EU To Re-Start Disastrous Policy of Large-Scale Migrant Rescue Operations in The Med

Reuters/Marina Militare/Handout

The European Union is facing renewed calls from left-wing activists and human rights organisations to revive large-scale search-and-rescue operations in the Mediterranean after the Italian coastguard pulled almost 10,000 migrants from the sea in the past week. Included in that number is a group that claimed Christians had been thrown overboard from their craft before they could be rescued.

“It is time to bring back the search-and-rescue capacity of the Mare Nostrum operation, this time as a collective European effort,” Jan Egeland, secretary general of the Norwegian Refugee Council, told the Guardian.

Operation Mare Nostrum used warships to intercept traffickers’ boats and transfer them to southern Italy, and cost three times more than current operations. It was suspended last year partly in response to British pressure and has been replaced with Operation Triton.

“Operation Triton and Mare Nostrum are two very different operations: the first was run by the Italian navy and was taking place close to Libya. Operation Triton is run by Frontex, whose mandate focuses on border control. This is why our operation takes place closer to the Italian coasts,” said Izabella Cooper, a spokeswoman for Frontex.

Cooper added: “While our primary focus is border control, saving lives is an absolute priority. Since the beginning of 2015 about 18,000 migrants arrived in Italy of which 16,000 were rescued during in search-and-rescue operations. Out of these over 5,000 – a third of the total – were rescued by Frontex vessels in Triton.”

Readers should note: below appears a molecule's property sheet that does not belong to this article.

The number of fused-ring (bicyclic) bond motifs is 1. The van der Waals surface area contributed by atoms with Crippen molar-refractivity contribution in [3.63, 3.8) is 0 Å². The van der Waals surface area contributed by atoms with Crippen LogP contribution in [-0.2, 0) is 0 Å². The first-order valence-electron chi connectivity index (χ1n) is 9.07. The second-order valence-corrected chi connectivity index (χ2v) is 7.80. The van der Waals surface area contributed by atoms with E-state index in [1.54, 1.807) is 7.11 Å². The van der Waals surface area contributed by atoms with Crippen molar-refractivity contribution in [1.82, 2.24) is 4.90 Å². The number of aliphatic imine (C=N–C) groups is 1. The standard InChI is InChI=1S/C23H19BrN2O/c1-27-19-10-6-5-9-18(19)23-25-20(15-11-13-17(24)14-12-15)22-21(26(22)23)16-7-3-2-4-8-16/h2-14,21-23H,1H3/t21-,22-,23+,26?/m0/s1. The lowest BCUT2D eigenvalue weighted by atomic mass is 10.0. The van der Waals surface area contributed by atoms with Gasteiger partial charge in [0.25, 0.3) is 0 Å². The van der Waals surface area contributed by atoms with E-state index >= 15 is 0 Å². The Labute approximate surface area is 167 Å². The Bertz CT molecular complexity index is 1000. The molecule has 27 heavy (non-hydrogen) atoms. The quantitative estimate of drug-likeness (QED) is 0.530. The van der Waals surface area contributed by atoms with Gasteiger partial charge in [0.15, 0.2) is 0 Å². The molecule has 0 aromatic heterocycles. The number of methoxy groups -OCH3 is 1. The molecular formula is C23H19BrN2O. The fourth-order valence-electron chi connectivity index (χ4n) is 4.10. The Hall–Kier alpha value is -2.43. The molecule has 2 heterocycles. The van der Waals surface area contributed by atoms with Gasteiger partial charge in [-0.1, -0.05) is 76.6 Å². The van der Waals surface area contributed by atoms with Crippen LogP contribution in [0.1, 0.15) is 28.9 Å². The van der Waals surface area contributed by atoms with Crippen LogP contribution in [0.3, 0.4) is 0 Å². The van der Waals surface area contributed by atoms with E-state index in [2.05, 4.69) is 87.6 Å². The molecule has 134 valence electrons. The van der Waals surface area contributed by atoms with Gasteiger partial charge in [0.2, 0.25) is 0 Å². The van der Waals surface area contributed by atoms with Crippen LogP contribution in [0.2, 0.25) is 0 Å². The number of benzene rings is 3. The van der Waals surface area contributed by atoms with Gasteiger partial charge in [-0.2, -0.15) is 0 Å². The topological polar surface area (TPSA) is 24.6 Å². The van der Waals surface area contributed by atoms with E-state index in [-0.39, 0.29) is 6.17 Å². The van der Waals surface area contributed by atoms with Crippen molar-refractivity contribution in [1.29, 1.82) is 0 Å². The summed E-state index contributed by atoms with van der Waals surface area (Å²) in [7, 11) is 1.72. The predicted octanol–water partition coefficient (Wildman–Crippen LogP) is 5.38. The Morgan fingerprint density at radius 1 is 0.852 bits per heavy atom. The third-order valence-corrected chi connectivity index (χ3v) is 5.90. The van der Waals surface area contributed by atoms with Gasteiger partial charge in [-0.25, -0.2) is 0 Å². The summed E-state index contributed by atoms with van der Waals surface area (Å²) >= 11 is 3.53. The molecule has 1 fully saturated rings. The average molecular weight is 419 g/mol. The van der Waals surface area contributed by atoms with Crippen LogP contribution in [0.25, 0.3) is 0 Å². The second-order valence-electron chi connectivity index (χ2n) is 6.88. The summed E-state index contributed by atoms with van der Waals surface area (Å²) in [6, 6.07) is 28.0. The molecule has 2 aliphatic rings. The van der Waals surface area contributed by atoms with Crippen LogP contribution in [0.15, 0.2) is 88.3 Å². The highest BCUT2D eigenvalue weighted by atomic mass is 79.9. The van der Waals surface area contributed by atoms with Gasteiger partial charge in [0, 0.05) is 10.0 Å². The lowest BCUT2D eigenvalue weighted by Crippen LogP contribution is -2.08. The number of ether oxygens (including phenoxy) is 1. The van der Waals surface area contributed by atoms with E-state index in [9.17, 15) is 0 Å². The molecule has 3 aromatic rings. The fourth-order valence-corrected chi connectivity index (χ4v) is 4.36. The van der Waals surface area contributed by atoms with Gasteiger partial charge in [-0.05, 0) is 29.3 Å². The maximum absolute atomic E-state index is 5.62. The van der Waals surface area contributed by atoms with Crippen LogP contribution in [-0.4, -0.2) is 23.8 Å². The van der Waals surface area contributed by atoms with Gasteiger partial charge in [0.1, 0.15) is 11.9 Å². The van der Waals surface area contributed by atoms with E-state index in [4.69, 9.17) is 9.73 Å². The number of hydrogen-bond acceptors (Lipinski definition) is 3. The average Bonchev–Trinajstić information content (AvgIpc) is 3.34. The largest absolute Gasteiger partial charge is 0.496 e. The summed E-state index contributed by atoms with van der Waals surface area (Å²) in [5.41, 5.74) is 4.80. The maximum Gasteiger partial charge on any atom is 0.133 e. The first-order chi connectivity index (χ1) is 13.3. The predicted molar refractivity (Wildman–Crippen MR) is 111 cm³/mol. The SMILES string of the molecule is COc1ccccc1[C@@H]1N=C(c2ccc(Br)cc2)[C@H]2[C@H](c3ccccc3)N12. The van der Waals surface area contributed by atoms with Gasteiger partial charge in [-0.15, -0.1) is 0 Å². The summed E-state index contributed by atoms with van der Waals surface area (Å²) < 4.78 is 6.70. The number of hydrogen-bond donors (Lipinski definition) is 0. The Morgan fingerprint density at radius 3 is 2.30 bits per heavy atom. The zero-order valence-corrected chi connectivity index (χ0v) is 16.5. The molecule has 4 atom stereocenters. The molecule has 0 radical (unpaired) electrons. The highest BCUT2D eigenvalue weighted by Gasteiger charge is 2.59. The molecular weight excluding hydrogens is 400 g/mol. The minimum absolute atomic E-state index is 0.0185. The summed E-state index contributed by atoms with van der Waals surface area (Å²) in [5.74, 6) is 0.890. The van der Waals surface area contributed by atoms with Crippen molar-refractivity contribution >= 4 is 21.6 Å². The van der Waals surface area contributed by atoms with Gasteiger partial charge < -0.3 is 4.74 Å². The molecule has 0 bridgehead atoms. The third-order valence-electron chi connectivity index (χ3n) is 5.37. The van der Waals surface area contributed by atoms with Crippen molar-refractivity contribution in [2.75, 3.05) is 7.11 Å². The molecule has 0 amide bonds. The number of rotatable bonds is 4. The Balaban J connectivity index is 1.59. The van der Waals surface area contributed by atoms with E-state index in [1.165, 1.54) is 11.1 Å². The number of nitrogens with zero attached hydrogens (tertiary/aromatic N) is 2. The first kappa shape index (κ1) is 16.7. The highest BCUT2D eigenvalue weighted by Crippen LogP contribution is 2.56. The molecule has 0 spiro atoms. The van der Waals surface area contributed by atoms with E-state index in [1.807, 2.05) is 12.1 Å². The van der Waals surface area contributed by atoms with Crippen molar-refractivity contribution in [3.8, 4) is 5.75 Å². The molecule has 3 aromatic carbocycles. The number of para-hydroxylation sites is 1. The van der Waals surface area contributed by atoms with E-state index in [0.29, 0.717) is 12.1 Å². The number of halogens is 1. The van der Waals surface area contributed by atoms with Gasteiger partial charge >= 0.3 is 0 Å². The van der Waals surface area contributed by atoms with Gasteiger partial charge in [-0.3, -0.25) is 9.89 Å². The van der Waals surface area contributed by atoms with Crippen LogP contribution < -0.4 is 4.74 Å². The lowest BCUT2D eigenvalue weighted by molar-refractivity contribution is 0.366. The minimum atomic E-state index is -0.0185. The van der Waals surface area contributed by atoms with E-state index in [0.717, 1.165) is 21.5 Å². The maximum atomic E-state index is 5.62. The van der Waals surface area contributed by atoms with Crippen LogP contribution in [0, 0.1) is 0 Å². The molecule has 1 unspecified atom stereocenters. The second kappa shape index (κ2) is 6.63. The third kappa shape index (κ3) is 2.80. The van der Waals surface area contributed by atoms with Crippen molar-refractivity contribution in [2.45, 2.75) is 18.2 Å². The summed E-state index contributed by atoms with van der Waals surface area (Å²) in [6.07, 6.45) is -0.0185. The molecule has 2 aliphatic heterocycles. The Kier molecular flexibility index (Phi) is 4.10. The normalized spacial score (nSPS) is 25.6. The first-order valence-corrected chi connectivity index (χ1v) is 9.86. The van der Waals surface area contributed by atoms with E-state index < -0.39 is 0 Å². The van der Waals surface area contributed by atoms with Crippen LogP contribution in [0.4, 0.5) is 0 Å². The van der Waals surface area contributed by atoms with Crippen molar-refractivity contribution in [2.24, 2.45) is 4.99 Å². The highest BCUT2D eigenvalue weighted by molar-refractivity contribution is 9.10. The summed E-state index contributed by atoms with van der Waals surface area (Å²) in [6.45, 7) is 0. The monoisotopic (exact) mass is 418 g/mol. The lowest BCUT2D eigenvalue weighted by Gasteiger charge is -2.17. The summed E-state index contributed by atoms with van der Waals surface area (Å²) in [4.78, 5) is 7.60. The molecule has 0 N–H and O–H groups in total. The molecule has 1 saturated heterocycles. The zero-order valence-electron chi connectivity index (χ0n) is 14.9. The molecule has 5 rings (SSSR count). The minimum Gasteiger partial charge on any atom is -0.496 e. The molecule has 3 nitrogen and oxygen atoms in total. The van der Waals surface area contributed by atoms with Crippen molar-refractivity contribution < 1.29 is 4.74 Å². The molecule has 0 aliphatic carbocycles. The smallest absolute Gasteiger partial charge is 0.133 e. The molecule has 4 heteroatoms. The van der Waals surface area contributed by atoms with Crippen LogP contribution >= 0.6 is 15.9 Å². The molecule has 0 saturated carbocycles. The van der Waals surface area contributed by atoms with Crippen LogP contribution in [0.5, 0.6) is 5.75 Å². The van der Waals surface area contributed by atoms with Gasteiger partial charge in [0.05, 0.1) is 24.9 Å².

Tragically, more than 900 are feared to have died so far this year, more than in the same period in 2014. The total number of migrants crossing the Med rose from 43,000 in 2013, to a record 170,000 in 2014, according to the UN Refugee Agency. This year is widely expected to be another record year.

Justin Forsyth, chief executive of Save the Children, argued: “Our political leaders cannot ignore the fact that without search and rescue we are allowing thousands of innocent children and their families to drown off the coast of Europe.”

Critics argue that large scale and expensive search-and-rescue operations endanger lives by increasing migrants’ incentives to make for Europe. Rather than opening Europe’s porous southern border further, effectively controlling them would mean migrants and people traffickers (who charge £700 per person) would not chance it in the first place.

Matteo Salvini, MEP and leader of Italian political party the Northern League, wrote on Facebook: “I ask the league’s governors, mayors, assessors and councillors to say no, with every means, to every new arrival.” He was denounced as “inhumane” and “extreme.”

However the number of would-be migrants in Australian immigration detention centres has halved since 2013 when they implemented the radical approach of turning back boats.

As expected, it drew outrage from rights activists. But the message was broadcast that the country is only open to legal immigration and now dangerous and illegal practices have subsided, lives have been saved.